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Restoration Ecology - Week 3

Island Biogeography and Habitat Fragmentation

I. Specices-Area Reltionships
A. Observations - big areas generally have more species than small areas. Why?
B. Model
1. S = CAZ (Overhead #1)
where S = number of species present
A = area of island or reserve
C = constant
z = an exponent whose value varies between 0.24 and 0.33 on islands and 0.12 to 0.17 on the mainland
2. log S = log C + zlogA (Overhead #2)

II. Island Biogeography
A. Theory proposed by McArthur and Wilson (1967) based on work by Preston (1962)
B. Several assumptions (Overhead #3)
1. Species diversity is a balance between immigration and extinction
2. Immigration rates decrease as the number of species increases
3. Immigration rates are higher on near islands than on far islands
4. Immigration rates are higher on large islands than on small islands
5. Extinction rates are higher on small islands than on large islands
C. Equilibrium model (Overhead #4)
1. S = I - E
D. Equilibrium model - near islands and far islands (Overhead #5)
E. Equilibrium model - large islands and small islands (Overhead #6)

III. Species-Area Examples
A. Orchids in the Bahama Islands (Overhead #7 )
B. Birds on Great Basins Mountain Tops (Overhead #8 )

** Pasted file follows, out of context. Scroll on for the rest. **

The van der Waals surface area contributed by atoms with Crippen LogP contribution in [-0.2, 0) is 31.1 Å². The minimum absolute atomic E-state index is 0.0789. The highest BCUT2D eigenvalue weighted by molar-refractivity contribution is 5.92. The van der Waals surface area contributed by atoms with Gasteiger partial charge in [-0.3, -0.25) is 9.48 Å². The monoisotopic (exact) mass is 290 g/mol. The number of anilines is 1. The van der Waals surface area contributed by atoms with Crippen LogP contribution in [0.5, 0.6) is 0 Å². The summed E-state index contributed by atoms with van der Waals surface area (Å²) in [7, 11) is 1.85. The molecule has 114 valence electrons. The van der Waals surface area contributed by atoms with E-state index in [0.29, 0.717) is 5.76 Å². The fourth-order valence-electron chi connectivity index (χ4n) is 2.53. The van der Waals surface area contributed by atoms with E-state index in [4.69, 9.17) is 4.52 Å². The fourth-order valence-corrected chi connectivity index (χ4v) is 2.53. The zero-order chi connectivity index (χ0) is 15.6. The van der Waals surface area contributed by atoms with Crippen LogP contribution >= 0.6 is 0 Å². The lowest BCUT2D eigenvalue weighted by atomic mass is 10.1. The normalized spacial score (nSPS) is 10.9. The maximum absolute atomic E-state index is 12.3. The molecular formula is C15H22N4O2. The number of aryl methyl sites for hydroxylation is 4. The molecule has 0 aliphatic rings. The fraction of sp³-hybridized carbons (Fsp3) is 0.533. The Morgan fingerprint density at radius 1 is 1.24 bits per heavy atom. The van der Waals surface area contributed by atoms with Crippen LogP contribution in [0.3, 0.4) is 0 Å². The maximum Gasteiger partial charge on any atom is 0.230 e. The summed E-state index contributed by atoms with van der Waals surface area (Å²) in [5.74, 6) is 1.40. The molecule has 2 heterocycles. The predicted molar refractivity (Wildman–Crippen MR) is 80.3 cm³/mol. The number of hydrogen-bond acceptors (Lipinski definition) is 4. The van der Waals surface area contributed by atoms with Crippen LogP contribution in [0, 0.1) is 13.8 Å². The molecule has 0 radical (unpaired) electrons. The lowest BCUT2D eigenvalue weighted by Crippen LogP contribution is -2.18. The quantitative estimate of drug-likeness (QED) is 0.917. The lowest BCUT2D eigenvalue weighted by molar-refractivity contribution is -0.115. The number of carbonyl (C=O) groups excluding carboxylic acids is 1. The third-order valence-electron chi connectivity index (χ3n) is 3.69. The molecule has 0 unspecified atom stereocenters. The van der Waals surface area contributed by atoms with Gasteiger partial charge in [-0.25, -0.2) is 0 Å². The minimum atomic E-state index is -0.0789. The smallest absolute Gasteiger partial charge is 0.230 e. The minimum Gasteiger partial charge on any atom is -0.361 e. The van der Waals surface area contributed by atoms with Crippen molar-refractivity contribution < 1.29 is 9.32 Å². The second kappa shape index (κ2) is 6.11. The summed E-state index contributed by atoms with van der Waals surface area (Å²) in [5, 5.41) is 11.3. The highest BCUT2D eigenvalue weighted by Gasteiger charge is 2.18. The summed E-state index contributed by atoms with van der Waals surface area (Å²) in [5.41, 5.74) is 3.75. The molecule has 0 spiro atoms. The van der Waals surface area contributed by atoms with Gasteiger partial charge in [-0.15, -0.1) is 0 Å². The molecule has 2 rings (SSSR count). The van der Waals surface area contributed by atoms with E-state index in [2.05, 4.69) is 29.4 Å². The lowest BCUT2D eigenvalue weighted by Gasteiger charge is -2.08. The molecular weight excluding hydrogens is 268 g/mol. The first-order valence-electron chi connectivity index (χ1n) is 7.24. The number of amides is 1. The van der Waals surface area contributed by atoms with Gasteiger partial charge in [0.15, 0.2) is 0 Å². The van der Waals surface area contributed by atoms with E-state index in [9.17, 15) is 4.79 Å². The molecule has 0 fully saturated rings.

C. Mammals on Great Basin Mountain Tops (Overhead #9)
D. Plants on the Galapagos Islands (Overhead #10)
E. Herps in the West Indies (Overhead #11)
F. Unknown species in North Florida (Overhead #12 )

IV. Effects of Habitat Fragmentation
A. Habitat fragmentation ranks among the most serious causes of the erosion of biological diversity (Harris 1992 in Fiedler and Jain)
B. Fragmentation occurs when a large expanse of habitat is transformend into a number of smaller patches of smaller total area, isolated froom each other by a matrix of habitats unlike the original (Wilcove et al. In M. Soule 1986)
C. 90/50 rule (Overhead #13)
D. Theoretical example (Overhead #14)
E. Fragmentation
1. Veracruz Mexico (Overhead #15)
2. Cadiz Township, WI (Overhead #16)
3. Edge Effects (Overhead #17)
4. Preserve Designs (Overhead #18)
V. Island Biogeography - Relevance to Restoration
A. Number of species a restored habitat can support is proportional to its area
B. Reestablishment becomes more difficult as the number of species increases
C. Isolated site require more effort
D. Small sites require more unit effort
E. Small sites require more post-restoration management
VI. Restoration - Relevance to Island Biogeography
A. Restoration can do the following
1. Increase reserve size (increase e, decrease e)
2. Decrease distances between reserves (increase I, decrease e)
a. archipelagos
b. corridors
3. Minimize edge effects (decrease E)
a. Make "rounder"
b. Create buffer zones
A. Many natural areas and restored sites are islands
B. Number of species a restored habitat can support is proportional to its area
C. Restoration should maximize I and minimize E